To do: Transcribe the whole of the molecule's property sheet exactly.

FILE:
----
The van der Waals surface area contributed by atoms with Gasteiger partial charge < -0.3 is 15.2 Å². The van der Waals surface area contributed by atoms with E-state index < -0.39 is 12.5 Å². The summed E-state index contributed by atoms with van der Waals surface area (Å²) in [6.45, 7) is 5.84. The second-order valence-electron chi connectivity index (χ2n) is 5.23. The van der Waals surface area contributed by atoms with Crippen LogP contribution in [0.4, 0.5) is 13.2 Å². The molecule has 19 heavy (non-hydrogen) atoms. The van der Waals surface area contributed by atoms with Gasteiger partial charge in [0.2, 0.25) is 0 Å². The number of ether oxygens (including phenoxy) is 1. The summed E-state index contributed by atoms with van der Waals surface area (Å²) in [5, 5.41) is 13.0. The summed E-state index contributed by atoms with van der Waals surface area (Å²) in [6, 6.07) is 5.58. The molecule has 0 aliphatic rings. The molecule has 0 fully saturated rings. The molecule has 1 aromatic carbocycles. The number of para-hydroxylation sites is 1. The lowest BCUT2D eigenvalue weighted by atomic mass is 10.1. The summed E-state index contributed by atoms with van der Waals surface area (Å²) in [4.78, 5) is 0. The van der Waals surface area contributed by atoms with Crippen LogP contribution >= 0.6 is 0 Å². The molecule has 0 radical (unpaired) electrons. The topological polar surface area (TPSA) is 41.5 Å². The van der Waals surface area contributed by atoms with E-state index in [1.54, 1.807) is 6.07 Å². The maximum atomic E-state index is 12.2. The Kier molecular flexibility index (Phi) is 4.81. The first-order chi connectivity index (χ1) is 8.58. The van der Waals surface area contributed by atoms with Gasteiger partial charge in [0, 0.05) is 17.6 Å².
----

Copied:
The van der Waals surface area contributed by atoms with Gasteiger partial charge < -0.3 is 15.2 Å². The van der Waals surface area contributed by atoms with E-state index < -0.39 is 12.5 Å². The summed E-state index contributed by atoms with van der Waals surface area (Å²) in [6.45, 7) is 5.84. The second-order valence-electron chi connectivity index (χ2n) is 5.23. The van der Waals surface area contributed by atoms with Crippen LogP contribution in [0.4, 0.5) is 13.2 Å². The molecule has 19 heavy (non-hydrogen) atoms. The van der Waals surface area contributed by atoms with Gasteiger partial charge in [0.2, 0.25) is 0 Å². The number of ether oxygens (including phenoxy) is 1. The summed E-state index contributed by atoms with van der Waals surface area (Å²) in [5, 5.41) is 13.0. The summed E-state index contributed by atoms with van der Waals surface area (Å²) in [6, 6.07) is 5.58. The molecule has 0 aliphatic rings. The molecule has 0 fully saturated rings. The molecule has 1 aromatic carbocycles. The number of para-hydroxylation sites is 1. The lowest BCUT2D eigenvalue weighted by atomic mass is 10.1. The summed E-state index contributed by atoms with van der Waals surface area (Å²) in [4.78, 5) is 0. The van der Waals surface area contributed by atoms with Crippen LogP contribution >= 0.6 is 0 Å². The molecule has 0 radical (unpaired) electrons. The topological polar surface area (TPSA) is 41.5 Å². The van der Waals surface area contributed by atoms with E-state index in [1.54, 1.807) is 6.07 Å². The maximum atomic E-state index is 12.2. The Kier molecular flexibility index (Phi) is 4.81. The first-order chi connectivity index (χ1) is 8.58. The van der Waals surface area contributed by atoms with Gasteiger partial charge in [0, 0.05) is 17.6 Å².